Rafael Nadal is poised to join another left-hander on the short list of men to hold all of tennis’s Grand Slam championships at once, a year after a knee injury cast doubts on his future.
Nadal, 24, needs to win the Australian Open, which starts Jan. 17 in Melbourne, to become the first male player to reign as singles champion at all four major tournaments since Australia’s Rod Laver swept the titles in 1969.
Only Laver, who also accomplished the feat in 1962, and American Don Budge in 1938 have won four in a row in one calendar year. With his second Australian title, Spain’s Nadal would enter what Simon Chadwick, a sports business professor at the Coventry University Business School in England, called the “endorsement stratosphere.” Nadal also would solidify his No. 1 ranking and draw closer to Roger Federer’s men’s record of 16 Grand Slam titles.
“There’s a great possibility that he can surpass Federer,” Mary Joe Fernandez, U.S. Fed Cup captain and a broadcaster for ESPN, said in an interview. “Every year you see an improvement, whether it’s his volley, his slice or his serve.”
The bookmakers agree. Nadal is the 7-4 favorite at William Hill Plc in London. That means a successful $4 bet brings in $7 plus the original stake. Federer, a 29-year-old Swiss, is second favorite at 2-1, with Britain’s Andy Murray at 6-1 and Serb Novak Djokovic at 13-2.
One Shot at History
Nadal begins the tournament against Brazilian Marcos Daniel, who’s ranked 95 places lower in the world.
Nadal was forced to withdraw from the quarterfinals in Melbourne last year against Murray, who’s a week older than the 23-year-old Djokovic, because of his right knee. The Spaniard took over the world No. 1 ranking from Federer in June after winning the French Open and went on to take the titles at Wimbledon and the U.S. Open.
Having won his ninth major in New York at 24 years and three months of age, Nadal is ahead of Federer’s pace in collecting Grand Slam trophies. Federer, the defending Australian Open champion, had won six of his major titles when he was the same age.
Playing for a place in the history books is not going to be easy, said Martina Navratilova, who completed a two-year Grand Slam at the 1985 Australian Open.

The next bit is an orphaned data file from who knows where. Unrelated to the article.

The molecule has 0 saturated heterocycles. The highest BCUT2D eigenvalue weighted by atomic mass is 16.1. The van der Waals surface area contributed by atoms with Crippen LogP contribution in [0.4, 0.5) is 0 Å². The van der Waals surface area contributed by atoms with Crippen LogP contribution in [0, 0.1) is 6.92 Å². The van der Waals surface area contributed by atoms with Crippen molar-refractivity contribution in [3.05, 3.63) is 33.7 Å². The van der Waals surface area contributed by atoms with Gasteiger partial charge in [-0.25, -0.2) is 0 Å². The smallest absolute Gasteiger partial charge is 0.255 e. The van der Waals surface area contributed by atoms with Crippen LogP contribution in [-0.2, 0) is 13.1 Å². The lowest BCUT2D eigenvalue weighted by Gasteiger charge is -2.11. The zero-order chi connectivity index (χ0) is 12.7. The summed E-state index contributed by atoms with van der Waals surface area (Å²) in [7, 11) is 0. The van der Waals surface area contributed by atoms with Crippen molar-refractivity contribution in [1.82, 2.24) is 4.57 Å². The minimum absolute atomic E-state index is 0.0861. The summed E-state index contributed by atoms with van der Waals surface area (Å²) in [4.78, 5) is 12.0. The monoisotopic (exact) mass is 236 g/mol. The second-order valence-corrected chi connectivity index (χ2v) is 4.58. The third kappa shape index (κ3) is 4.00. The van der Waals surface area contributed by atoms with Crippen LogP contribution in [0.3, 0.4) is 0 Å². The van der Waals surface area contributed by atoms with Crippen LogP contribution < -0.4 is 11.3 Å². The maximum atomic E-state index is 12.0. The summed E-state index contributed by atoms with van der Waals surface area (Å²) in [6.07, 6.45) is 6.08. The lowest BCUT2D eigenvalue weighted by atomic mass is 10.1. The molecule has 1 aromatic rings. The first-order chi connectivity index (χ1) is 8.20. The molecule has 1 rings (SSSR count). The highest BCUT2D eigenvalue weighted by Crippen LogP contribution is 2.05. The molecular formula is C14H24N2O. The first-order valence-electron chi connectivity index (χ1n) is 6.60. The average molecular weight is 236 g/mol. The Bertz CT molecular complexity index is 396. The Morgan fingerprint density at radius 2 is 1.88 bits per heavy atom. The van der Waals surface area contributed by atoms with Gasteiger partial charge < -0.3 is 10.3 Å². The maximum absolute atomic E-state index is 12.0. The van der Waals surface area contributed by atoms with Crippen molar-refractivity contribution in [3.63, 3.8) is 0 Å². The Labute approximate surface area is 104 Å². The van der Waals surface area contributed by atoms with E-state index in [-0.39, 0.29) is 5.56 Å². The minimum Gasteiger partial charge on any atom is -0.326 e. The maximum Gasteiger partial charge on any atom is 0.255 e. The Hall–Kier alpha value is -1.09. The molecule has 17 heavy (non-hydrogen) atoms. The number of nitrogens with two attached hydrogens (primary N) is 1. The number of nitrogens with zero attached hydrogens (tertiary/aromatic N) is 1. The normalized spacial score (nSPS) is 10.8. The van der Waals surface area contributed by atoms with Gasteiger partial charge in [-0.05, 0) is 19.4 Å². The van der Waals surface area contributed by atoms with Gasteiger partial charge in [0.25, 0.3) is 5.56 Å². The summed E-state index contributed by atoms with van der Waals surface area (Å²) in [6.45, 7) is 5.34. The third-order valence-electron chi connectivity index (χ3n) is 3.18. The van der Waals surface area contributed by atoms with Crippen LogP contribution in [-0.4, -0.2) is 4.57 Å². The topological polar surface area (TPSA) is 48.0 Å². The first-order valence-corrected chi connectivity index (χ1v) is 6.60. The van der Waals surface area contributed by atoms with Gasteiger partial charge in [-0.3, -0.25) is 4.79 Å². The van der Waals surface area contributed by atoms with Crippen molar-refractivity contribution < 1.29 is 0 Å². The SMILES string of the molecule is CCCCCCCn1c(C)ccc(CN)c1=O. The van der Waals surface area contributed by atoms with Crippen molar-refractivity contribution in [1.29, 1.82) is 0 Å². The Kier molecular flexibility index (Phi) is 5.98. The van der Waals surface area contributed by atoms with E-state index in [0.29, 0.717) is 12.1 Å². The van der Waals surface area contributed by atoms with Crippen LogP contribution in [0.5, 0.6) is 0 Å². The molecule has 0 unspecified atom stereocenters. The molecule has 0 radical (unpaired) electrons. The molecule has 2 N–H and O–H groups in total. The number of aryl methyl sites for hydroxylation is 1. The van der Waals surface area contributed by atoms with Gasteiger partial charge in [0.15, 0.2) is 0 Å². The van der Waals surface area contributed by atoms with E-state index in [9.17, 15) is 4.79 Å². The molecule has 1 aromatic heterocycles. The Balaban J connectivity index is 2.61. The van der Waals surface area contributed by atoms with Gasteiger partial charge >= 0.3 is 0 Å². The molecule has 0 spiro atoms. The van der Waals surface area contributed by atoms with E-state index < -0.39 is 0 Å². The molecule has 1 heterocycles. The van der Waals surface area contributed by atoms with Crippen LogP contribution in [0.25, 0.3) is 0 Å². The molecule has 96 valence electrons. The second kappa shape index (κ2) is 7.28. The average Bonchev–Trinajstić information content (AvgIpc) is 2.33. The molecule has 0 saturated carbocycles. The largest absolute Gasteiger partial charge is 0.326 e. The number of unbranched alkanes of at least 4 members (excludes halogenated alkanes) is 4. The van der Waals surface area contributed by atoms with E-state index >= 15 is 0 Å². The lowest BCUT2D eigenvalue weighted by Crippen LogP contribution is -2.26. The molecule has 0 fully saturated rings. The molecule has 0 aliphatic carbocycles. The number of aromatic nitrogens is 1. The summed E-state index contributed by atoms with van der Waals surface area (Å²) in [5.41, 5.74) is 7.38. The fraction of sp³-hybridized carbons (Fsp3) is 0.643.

“Those opportunities don’t come around very often,” the 54-year-old nine-time Wimbledon champion said in an interview. “You may have it once, maybe twice in your career if you are lucky. So that’s where the pressure gets huge. It’s sort of like the Olympics, you only have one shot at it, because chances are it’s not going to happen again. So there will be added pressure, but he thrives on that.”
Since Laver, 72, completed his second calendar Grand Slam in 1969, improvements in racket technology and a longer season have added to the physical toll on a player’s body, making it tougher to repeat the Australian’s feat. Serena Williams, 29, completed what the American dubbed a “Serena Slam” of four in a row by winning in Melbourne in 2003.
With Williams out of this year’s event, Hill makes 27-year-old Kim Clijsters the favorite at 2-1 odds, with 28-year-old Justine Henin at 5-1 and Caroline Wozniacki, 20, at 6-1.
Completing a similar “Rafa Slam” would give the Spaniard’s endorsement portfolio a major boost, Chadwick, the Coventry University professor, said in an interview.
“He will have achieved something that nobody else will have achieved for a very long time.”
Forbes Magazine in August estimated Federer’s annual earnings at $43 million, while Nadal brought in $21 million from prize money and endorsements with companies including Nike Inc. and Kia Motors Corp. Nadal may pass Federer as the sport’s top money maker, Chadwick said.
Holding the four titles at the same time would be “an incredible achievement” for Nadal, Murray said in a round-table interview at the season-ending ATP World Tour Finals in London.
“It would be unbelievable, given the strength of the men’s game,” the world No. 5 said. “It’s as good as a calendar year slam. I don’t really see the difference.”
Laver doesn’t agree.
“It’s not a Grand Slam, but it’s a great effort,” Laver told The Associated Press. “People will say, ‘He’s going for a Grand Slam.’ And I say, ‘No, he’s not doing that.’ That wasn’t the way this whole thing was set up. It starts in January and ends in September, starts with the Australian Open and ends with the U.S. Open.”
Nadal was forced to rest for a month after leaving Melbourne in 2010 with a small tear in the back part of a tendon in his knee. Things improved on the European clay, where he snapped an 11-month title drought in April in Monte Carlo. He won his fifth French Open title in June against 26-year-old Robin Soderling of Sweden, completing an unbeaten run of 22 matches during the clay-court season.
After Paris, Nadal headed straight for the London grass courts, where he won his second Wimbledon title in July against Tomas Berdych, 25, of the Czech Republic. Two months later in New York, Nadal became only the seventh man in tennis history to have won every major at least once by defeating Djokovic in the final.
“Everything was really emotional for me,” Nadal said in a round-table interview in London at the ATP Finals, when asked about his year. “The two key points were Monte Carlo and Roland Garros. After that, everything was a little bit less difficult. I was able to play with more calm, more confidence.”
No Extra Pressure
Nadal lost to Federer in the final of the season-ending championships and gave himself four days off before starting his practice for Australia.
He said he doesn’t feel any extra pressure to win in Melbourne now that he’s playing for a place in history.
“It doesn’t make a difference if I won three Grand Slams or if I won one or two,” Nadal said. “It happened in the past. When I start the season, I have zero points. I am going to work to be ready and be competitive to try to be in the top positions and to compete to keep winning titles. But the pressure for me is going to be the same.”